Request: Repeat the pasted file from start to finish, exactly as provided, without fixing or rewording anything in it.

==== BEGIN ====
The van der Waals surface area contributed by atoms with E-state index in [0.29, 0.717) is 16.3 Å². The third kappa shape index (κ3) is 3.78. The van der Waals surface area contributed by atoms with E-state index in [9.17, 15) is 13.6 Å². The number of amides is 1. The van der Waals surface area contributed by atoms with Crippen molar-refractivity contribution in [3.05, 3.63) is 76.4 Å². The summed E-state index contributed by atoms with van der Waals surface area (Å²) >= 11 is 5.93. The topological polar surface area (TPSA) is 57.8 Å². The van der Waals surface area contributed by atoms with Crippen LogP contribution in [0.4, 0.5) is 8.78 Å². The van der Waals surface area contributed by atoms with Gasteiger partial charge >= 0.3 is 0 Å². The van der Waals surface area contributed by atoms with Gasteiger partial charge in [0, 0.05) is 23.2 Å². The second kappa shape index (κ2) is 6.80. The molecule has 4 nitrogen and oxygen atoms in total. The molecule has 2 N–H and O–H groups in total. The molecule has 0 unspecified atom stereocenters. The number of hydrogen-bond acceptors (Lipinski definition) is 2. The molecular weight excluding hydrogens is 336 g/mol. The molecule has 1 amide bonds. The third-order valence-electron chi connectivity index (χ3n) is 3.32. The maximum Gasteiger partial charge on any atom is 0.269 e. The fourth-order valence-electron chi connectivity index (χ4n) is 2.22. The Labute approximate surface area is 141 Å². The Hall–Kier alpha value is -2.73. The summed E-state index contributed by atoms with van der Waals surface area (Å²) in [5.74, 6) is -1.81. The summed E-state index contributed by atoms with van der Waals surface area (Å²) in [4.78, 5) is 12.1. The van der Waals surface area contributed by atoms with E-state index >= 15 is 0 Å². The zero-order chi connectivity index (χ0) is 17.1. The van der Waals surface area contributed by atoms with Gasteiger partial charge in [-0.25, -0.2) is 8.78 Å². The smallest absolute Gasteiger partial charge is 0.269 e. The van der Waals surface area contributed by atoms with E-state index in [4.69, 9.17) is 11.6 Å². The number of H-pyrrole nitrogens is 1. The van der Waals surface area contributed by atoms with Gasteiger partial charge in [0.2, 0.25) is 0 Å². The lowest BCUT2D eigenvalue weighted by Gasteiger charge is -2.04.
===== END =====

The van der Waals surface area contributed by atoms with E-state index in [0.29, 0.717) is 16.3 Å². The third kappa shape index (κ3) is 3.78. The van der Waals surface area contributed by atoms with E-state index in [9.17, 15) is 13.6 Å². The number of amides is 1. The van der Waals surface area contributed by atoms with Crippen molar-refractivity contribution in [3.05, 3.63) is 76.4 Å². The summed E-state index contributed by atoms with van der Waals surface area (Å²) >= 11 is 5.93. The topological polar surface area (TPSA) is 57.8 Å². The van der Waals surface area contributed by atoms with Crippen LogP contribution in [0.4, 0.5) is 8.78 Å². The van der Waals surface area contributed by atoms with Gasteiger partial charge >= 0.3 is 0 Å². The van der Waals surface area contributed by atoms with Gasteiger partial charge in [0, 0.05) is 23.2 Å². The second kappa shape index (κ2) is 6.80. The molecule has 4 nitrogen and oxygen atoms in total. The molecule has 2 N–H and O–H groups in total. The molecule has 0 unspecified atom stereocenters. The number of hydrogen-bond acceptors (Lipinski definition) is 2. The molecular weight excluding hydrogens is 336 g/mol. The molecule has 1 amide bonds. The third-order valence-electron chi connectivity index (χ3n) is 3.32. The maximum Gasteiger partial charge on any atom is 0.269 e. The fourth-order valence-electron chi connectivity index (χ4n) is 2.22. The Labute approximate surface area is 141 Å². The Hall–Kier alpha value is -2.73. The summed E-state index contributed by atoms with van der Waals surface area (Å²) in [5.74, 6) is -1.81. The summed E-state index contributed by atoms with van der Waals surface area (Å²) in [4.78, 5) is 12.1. The van der Waals surface area contributed by atoms with E-state index >= 15 is 0 Å². The zero-order chi connectivity index (χ0) is 17.1. The van der Waals surface area contributed by atoms with Gasteiger partial charge in [-0.25, -0.2) is 8.78 Å². The smallest absolute Gasteiger partial charge is 0.269 e. The van der Waals surface area contributed by atoms with E-state index in [4.69, 9.17) is 11.6 Å². The number of H-pyrrole nitrogens is 1. The van der Waals surface area contributed by atoms with Gasteiger partial charge in [0.2, 0.25) is 0 Å². The lowest BCUT2D eigenvalue weighted by Gasteiger charge is -2.04.